How Do You Define “Feasible”?

Democratic Party hopes to retake Congress soon have been buoyed by this week’s election. Whether it is in 2018, 2020, or later, whenever they eventually regain control, federal funding for high-speed rail and other infrastructure projects will likely be back on the table. Since the sole criterion for funding such projects in 2009 was whether they had completed an environmental impact statement, numerous states are currently working on or have recently completed such statements.

An example of the Texas Department of Transportation, which just announced that its final environmental impact statement showed that a high-speed rail line from Dallas to San Antonio was “feasible.” A conventional rail line from Oklahoma City to Dallas and a higher-speed line from San Antonio to Monterrey, Mexico were also considered feasible. This is good news for rail buffs, as it means Texas is eligible for federal funding to do more detailed studies.

Before you buy your tickets for a high-speed ride from Dallas to San Antonio, it is worth asking what the state means by “feasible.” According to table 3-4 of the alternatives analysis, the Oklahoma City-Dallas segment would cost $650 million to start up, none of which would ever be recovered from fares. In fact, fares would only cover 27 percent of operating costs. That’s feasible?

The Dallas-San Antonio high-speed rail line would do a little better, with fares covering all of its operating costs. However, it would cost well over $5 billion to build the line, and most of those costs would not be covered by fares.

For some reason, the state decided the best service between San Antonio and Monterrey would be “higher-speed rail,” meaning trains going up to 125 miles per hour (compared with 220 mph for high-speed rail), even though the capital costs would be much higher than conventional rail. Yet the alternatives found that fares on this route would cover no more than 20 percent of operating costs and, of course, would cover none of the billions of dollars needed to start it up.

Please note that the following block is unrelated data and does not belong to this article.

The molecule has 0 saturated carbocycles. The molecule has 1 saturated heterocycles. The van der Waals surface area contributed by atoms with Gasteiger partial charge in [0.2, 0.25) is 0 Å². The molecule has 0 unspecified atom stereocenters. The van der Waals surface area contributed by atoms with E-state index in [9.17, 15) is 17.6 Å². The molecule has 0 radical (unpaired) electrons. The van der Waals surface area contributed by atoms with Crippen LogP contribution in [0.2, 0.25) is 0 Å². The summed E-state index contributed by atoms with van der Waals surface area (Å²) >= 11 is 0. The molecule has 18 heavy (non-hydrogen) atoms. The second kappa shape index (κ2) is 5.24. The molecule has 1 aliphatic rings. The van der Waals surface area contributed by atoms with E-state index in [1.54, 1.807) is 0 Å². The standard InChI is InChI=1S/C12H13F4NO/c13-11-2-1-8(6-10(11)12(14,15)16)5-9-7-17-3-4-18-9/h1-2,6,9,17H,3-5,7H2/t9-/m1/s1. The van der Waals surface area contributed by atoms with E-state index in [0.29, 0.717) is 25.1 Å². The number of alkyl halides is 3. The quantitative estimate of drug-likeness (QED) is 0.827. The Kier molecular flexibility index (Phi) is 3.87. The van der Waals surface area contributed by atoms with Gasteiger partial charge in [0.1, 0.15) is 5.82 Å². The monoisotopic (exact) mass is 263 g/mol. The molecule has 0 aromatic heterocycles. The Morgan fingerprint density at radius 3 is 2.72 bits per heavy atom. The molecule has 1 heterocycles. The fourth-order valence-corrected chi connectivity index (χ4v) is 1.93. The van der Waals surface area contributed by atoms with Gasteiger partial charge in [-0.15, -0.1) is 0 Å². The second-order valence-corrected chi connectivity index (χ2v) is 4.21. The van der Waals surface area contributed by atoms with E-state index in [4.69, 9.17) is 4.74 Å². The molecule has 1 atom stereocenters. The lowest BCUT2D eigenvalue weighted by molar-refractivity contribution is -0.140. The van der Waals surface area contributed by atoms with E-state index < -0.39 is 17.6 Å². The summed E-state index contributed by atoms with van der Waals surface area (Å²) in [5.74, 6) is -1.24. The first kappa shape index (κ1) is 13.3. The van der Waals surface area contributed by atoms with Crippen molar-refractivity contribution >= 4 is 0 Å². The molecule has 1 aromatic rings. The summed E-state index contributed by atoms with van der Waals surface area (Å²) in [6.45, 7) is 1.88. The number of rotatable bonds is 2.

Given that the state apparently believes that capital costs don’t count when determining “feasibility,” it could have just as well concluded that it would be feasible to run a high-speed trail from College Station to Nachagdoches. Heck, it would be just as feasible to run a magnetically levitated train from Amarillo to Big Bend National Park. How about a hyperloop from Brownsville to El Paso? Maybe suborbital rocket ships from Abilene to San Angelo. Why is the state so short-sighted that it isn’t considering these possibilities?

Apparently, when the state says “feasible,” it means “it is feasible for us to accept more federal subsidies for further studies.” No doubt it will also be feasible to accept federal subsidies for construction. But who is going to pay for the 70 to 80 percent of operating costs that won’t be covered by fares?

Texas Governor Greg Abbott claims to be a fiscal conservative. But why does he let his department of transportation run out of control, accepting millions in federal funds as a ramp up to accept billions in federal funds for projects that make no economic sense? It’s time for fiscal conservatives to inject a sense of reality into these rail discussions before the Democrats start putting together another trillion-dollar spending bill.

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4 thoughts on “How Do You Define “Feasible”?

  1. Henry Porter

    So true. If you’re going to run a business that costs $10,000 a day to operate, you’re going to need to find 10,000 customers who are willing to pay $1 a day for what you have to offer, or 1 customer willing to pay $10,000 a day or some other combination that results in $10,000/day in revenue. Otherwise, your business isn’t feasible.